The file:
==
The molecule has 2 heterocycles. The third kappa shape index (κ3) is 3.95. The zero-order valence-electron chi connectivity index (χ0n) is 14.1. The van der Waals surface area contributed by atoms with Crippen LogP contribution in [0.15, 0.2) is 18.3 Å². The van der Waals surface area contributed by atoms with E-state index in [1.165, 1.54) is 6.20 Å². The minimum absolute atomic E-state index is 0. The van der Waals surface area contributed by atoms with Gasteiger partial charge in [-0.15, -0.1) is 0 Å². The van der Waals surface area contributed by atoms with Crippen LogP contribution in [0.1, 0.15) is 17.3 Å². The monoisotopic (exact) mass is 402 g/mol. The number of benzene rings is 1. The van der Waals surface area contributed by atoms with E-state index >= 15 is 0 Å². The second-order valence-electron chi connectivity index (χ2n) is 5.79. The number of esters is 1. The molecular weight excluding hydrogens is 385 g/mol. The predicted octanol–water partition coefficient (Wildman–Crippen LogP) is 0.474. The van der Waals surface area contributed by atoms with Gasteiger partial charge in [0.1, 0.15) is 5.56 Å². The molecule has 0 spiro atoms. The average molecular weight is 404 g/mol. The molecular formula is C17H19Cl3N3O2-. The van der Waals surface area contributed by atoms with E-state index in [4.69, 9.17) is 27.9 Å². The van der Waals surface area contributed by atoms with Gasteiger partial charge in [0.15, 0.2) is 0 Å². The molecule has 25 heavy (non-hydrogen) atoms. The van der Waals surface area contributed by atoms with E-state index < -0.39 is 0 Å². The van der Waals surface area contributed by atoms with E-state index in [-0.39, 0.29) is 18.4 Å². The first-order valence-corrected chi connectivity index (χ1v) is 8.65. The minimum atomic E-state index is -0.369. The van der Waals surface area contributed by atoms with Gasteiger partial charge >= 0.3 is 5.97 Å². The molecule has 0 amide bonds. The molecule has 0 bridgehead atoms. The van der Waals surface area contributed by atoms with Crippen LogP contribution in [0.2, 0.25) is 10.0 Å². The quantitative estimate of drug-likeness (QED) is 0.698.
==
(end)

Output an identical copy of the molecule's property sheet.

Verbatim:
The molecule has 2 heterocycles. The third kappa shape index (κ3) is 3.95. The zero-order valence-electron chi connectivity index (χ0n) is 14.1. The van der Waals surface area contributed by atoms with Crippen LogP contribution in [0.15, 0.2) is 18.3 Å². The van der Waals surface area contributed by atoms with E-state index in [1.165, 1.54) is 6.20 Å². The minimum absolute atomic E-state index is 0. The van der Waals surface area contributed by atoms with Gasteiger partial charge in [-0.15, -0.1) is 0 Å². The van der Waals surface area contributed by atoms with Crippen LogP contribution in [0.1, 0.15) is 17.3 Å². The monoisotopic (exact) mass is 402 g/mol. The number of benzene rings is 1. The van der Waals surface area contributed by atoms with E-state index >= 15 is 0 Å². The second-order valence-electron chi connectivity index (χ2n) is 5.79. The number of esters is 1. The molecular weight excluding hydrogens is 385 g/mol. The predicted octanol–water partition coefficient (Wildman–Crippen LogP) is 0.474. The van der Waals surface area contributed by atoms with Gasteiger partial charge in [0.1, 0.15) is 5.56 Å². The molecule has 0 spiro atoms. The average molecular weight is 404 g/mol. The molecular formula is C17H19Cl3N3O2-. The van der Waals surface area contributed by atoms with E-state index in [4.69, 9.17) is 27.9 Å². The van der Waals surface area contributed by atoms with Gasteiger partial charge in [0.15, 0.2) is 0 Å². The molecule has 25 heavy (non-hydrogen) atoms. The van der Waals surface area contributed by atoms with E-state index < -0.39 is 0 Å². The van der Waals surface area contributed by atoms with E-state index in [-0.39, 0.29) is 18.4 Å². The first-order valence-corrected chi connectivity index (χ1v) is 8.65. The minimum atomic E-state index is -0.369. The van der Waals surface area contributed by atoms with Gasteiger partial charge >= 0.3 is 5.97 Å². The molecule has 0 amide bonds. The molecule has 0 bridgehead atoms. The van der Waals surface area contributed by atoms with Crippen LogP contribution in [0.2, 0.25) is 10.0 Å². The quantitative estimate of drug-likeness (QED) is 0.698.